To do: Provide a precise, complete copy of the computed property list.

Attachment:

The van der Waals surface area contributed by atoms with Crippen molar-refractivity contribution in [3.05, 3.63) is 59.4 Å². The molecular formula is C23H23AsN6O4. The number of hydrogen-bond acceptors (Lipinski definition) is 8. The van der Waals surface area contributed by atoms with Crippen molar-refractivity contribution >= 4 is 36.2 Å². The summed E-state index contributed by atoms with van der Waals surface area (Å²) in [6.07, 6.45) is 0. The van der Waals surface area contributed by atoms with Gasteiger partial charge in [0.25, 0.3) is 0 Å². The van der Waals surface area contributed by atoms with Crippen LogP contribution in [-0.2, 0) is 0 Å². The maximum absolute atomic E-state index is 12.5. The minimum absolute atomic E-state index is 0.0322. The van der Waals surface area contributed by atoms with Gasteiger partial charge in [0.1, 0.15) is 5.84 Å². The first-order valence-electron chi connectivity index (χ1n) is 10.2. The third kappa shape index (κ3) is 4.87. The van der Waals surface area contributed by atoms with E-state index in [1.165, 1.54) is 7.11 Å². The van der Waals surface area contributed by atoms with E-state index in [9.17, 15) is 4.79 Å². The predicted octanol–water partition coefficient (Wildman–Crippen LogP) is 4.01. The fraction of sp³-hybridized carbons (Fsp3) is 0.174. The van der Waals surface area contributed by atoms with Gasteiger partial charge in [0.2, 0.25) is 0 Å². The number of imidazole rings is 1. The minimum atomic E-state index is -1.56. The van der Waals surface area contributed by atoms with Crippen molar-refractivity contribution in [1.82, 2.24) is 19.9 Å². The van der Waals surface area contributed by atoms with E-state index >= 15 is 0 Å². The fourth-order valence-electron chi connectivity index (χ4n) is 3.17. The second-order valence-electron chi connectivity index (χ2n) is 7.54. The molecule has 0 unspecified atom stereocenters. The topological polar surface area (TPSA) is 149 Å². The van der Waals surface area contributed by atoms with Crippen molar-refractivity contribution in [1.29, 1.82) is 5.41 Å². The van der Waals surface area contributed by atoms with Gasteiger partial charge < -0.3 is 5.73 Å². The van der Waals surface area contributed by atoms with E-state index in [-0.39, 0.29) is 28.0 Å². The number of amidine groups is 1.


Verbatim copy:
The van der Waals surface area contributed by atoms with Crippen molar-refractivity contribution in [3.05, 3.63) is 59.4 Å². The molecular formula is C23H23AsN6O4. The number of hydrogen-bond acceptors (Lipinski definition) is 8. The van der Waals surface area contributed by atoms with Crippen molar-refractivity contribution >= 4 is 36.2 Å². The summed E-state index contributed by atoms with van der Waals surface area (Å²) in [6.07, 6.45) is 0. The van der Waals surface area contributed by atoms with Gasteiger partial charge in [0.25, 0.3) is 0 Å². The van der Waals surface area contributed by atoms with Crippen LogP contribution in [-0.2, 0) is 0 Å². The maximum absolute atomic E-state index is 12.5. The minimum absolute atomic E-state index is 0.0322. The van der Waals surface area contributed by atoms with Gasteiger partial charge in [0.1, 0.15) is 5.84 Å². The first-order valence-electron chi connectivity index (χ1n) is 10.2. The third kappa shape index (κ3) is 4.87. The van der Waals surface area contributed by atoms with E-state index in [1.165, 1.54) is 7.11 Å². The van der Waals surface area contributed by atoms with E-state index in [9.17, 15) is 4.79 Å². The predicted octanol–water partition coefficient (Wildman–Crippen LogP) is 4.01. The fraction of sp³-hybridized carbons (Fsp3) is 0.174. The van der Waals surface area contributed by atoms with Gasteiger partial charge in [0.2, 0.25) is 0 Å². The number of imidazole rings is 1. The minimum atomic E-state index is -1.56. The van der Waals surface area contributed by atoms with Crippen molar-refractivity contribution in [1.82, 2.24) is 19.9 Å². The van der Waals surface area contributed by atoms with E-state index >= 15 is 0 Å². The fourth-order valence-electron chi connectivity index (χ4n) is 3.17. The second-order valence-electron chi connectivity index (χ2n) is 7.54. The molecule has 0 unspecified atom stereocenters. The topological polar surface area (TPSA) is 149 Å². The van der Waals surface area contributed by atoms with Crippen molar-refractivity contribution in [1.29, 1.82) is 5.41 Å². The van der Waals surface area contributed by atoms with Gasteiger partial charge < -0.3 is 5.73 Å². The van der Waals surface area contributed by atoms with E-state index in [-0.39, 0.29) is 28.0 Å². The number of amidine groups is 1.